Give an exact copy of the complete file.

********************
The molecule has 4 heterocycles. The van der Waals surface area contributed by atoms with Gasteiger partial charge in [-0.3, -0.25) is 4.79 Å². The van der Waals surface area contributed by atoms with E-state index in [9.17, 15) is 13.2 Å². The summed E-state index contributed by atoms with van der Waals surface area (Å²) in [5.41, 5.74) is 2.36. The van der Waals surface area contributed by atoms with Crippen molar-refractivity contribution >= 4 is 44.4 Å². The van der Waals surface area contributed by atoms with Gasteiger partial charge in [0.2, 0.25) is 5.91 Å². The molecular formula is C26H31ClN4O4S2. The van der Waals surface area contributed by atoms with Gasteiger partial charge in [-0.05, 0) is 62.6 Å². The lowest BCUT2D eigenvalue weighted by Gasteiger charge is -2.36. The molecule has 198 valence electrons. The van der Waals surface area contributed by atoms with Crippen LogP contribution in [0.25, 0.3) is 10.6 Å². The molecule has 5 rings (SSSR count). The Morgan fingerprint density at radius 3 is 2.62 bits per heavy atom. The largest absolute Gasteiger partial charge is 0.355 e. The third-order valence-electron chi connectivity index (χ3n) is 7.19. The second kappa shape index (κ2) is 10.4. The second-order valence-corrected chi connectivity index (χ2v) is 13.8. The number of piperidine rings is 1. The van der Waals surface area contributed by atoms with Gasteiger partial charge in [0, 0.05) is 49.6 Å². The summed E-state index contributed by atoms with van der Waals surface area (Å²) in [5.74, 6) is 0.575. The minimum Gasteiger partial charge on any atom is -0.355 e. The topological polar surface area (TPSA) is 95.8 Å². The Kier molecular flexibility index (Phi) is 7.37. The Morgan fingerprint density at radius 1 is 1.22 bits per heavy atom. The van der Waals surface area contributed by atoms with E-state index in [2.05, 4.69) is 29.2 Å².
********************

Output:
The molecule has 4 heterocycles. The van der Waals surface area contributed by atoms with Gasteiger partial charge in [-0.3, -0.25) is 4.79 Å². The van der Waals surface area contributed by atoms with E-state index in [9.17, 15) is 13.2 Å². The summed E-state index contributed by atoms with van der Waals surface area (Å²) in [5.41, 5.74) is 2.36. The van der Waals surface area contributed by atoms with Crippen molar-refractivity contribution >= 4 is 44.4 Å². The van der Waals surface area contributed by atoms with Gasteiger partial charge in [0.2, 0.25) is 5.91 Å². The molecular formula is C26H31ClN4O4S2. The van der Waals surface area contributed by atoms with Gasteiger partial charge in [-0.05, 0) is 62.6 Å². The lowest BCUT2D eigenvalue weighted by Gasteiger charge is -2.36. The molecule has 198 valence electrons. The van der Waals surface area contributed by atoms with Crippen LogP contribution in [0.25, 0.3) is 10.6 Å². The molecule has 5 rings (SSSR count). The Morgan fingerprint density at radius 3 is 2.62 bits per heavy atom. The largest absolute Gasteiger partial charge is 0.355 e. The third-order valence-electron chi connectivity index (χ3n) is 7.19. The second kappa shape index (κ2) is 10.4. The second-order valence-corrected chi connectivity index (χ2v) is 13.8. The number of piperidine rings is 1. The van der Waals surface area contributed by atoms with Gasteiger partial charge in [0, 0.05) is 49.6 Å². The summed E-state index contributed by atoms with van der Waals surface area (Å²) in [5.74, 6) is 0.575. The minimum Gasteiger partial charge on any atom is -0.355 e. The topological polar surface area (TPSA) is 95.8 Å². The Kier molecular flexibility index (Phi) is 7.37. The Morgan fingerprint density at radius 1 is 1.22 bits per heavy atom. The van der Waals surface area contributed by atoms with E-state index in [2.05, 4.69) is 29.2 Å².